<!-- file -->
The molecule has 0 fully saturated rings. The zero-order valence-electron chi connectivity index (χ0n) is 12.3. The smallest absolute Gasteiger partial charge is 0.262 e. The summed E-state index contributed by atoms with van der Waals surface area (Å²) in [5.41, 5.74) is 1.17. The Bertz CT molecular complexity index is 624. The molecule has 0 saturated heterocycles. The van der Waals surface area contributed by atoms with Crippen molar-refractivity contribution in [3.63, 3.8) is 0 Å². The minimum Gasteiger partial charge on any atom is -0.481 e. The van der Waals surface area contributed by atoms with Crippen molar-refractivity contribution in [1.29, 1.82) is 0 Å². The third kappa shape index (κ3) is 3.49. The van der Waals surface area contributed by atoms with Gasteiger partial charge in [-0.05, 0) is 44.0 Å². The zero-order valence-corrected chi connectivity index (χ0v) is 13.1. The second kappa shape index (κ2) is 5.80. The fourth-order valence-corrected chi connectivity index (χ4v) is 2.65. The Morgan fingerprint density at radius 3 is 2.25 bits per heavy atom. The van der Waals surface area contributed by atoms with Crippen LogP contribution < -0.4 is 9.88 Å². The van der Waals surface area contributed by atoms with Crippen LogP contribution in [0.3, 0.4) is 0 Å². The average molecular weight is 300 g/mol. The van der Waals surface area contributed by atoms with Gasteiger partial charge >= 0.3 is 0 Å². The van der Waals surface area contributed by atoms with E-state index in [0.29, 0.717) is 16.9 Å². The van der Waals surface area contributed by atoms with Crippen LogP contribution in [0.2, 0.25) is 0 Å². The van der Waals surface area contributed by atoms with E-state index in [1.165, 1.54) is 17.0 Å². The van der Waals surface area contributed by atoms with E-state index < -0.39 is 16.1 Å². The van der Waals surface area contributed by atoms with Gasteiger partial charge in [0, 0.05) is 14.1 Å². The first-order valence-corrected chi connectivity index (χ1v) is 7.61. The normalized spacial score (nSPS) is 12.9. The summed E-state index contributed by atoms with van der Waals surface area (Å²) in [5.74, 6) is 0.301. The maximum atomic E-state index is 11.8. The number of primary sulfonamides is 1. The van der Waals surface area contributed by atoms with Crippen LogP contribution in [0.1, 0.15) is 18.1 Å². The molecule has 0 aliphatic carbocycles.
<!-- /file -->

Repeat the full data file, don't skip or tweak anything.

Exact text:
The molecule has 0 fully saturated rings. The zero-order valence-electron chi connectivity index (χ0n) is 12.3. The smallest absolute Gasteiger partial charge is 0.262 e. The summed E-state index contributed by atoms with van der Waals surface area (Å²) in [5.41, 5.74) is 1.17. The Bertz CT molecular complexity index is 624. The molecule has 0 saturated heterocycles. The van der Waals surface area contributed by atoms with Crippen molar-refractivity contribution in [3.63, 3.8) is 0 Å². The minimum Gasteiger partial charge on any atom is -0.481 e. The van der Waals surface area contributed by atoms with Crippen molar-refractivity contribution in [1.29, 1.82) is 0 Å². The third kappa shape index (κ3) is 3.49. The van der Waals surface area contributed by atoms with Gasteiger partial charge in [-0.05, 0) is 44.0 Å². The zero-order valence-corrected chi connectivity index (χ0v) is 13.1. The second kappa shape index (κ2) is 5.80. The fourth-order valence-corrected chi connectivity index (χ4v) is 2.65. The Morgan fingerprint density at radius 3 is 2.25 bits per heavy atom. The van der Waals surface area contributed by atoms with Crippen LogP contribution < -0.4 is 9.88 Å². The van der Waals surface area contributed by atoms with Crippen LogP contribution in [0.3, 0.4) is 0 Å². The average molecular weight is 300 g/mol. The van der Waals surface area contributed by atoms with Gasteiger partial charge >= 0.3 is 0 Å². The van der Waals surface area contributed by atoms with E-state index in [0.29, 0.717) is 16.9 Å². The van der Waals surface area contributed by atoms with Crippen LogP contribution in [0.2, 0.25) is 0 Å². The van der Waals surface area contributed by atoms with E-state index in [1.165, 1.54) is 17.0 Å². The van der Waals surface area contributed by atoms with E-state index < -0.39 is 16.1 Å². The van der Waals surface area contributed by atoms with Gasteiger partial charge in [0, 0.05) is 14.1 Å². The first-order valence-corrected chi connectivity index (χ1v) is 7.61. The normalized spacial score (nSPS) is 12.9. The summed E-state index contributed by atoms with van der Waals surface area (Å²) in [5.74, 6) is 0.301. The maximum atomic E-state index is 11.8. The number of primary sulfonamides is 1. The van der Waals surface area contributed by atoms with Crippen LogP contribution in [0.1, 0.15) is 18.1 Å². The molecule has 0 aliphatic carbocycles.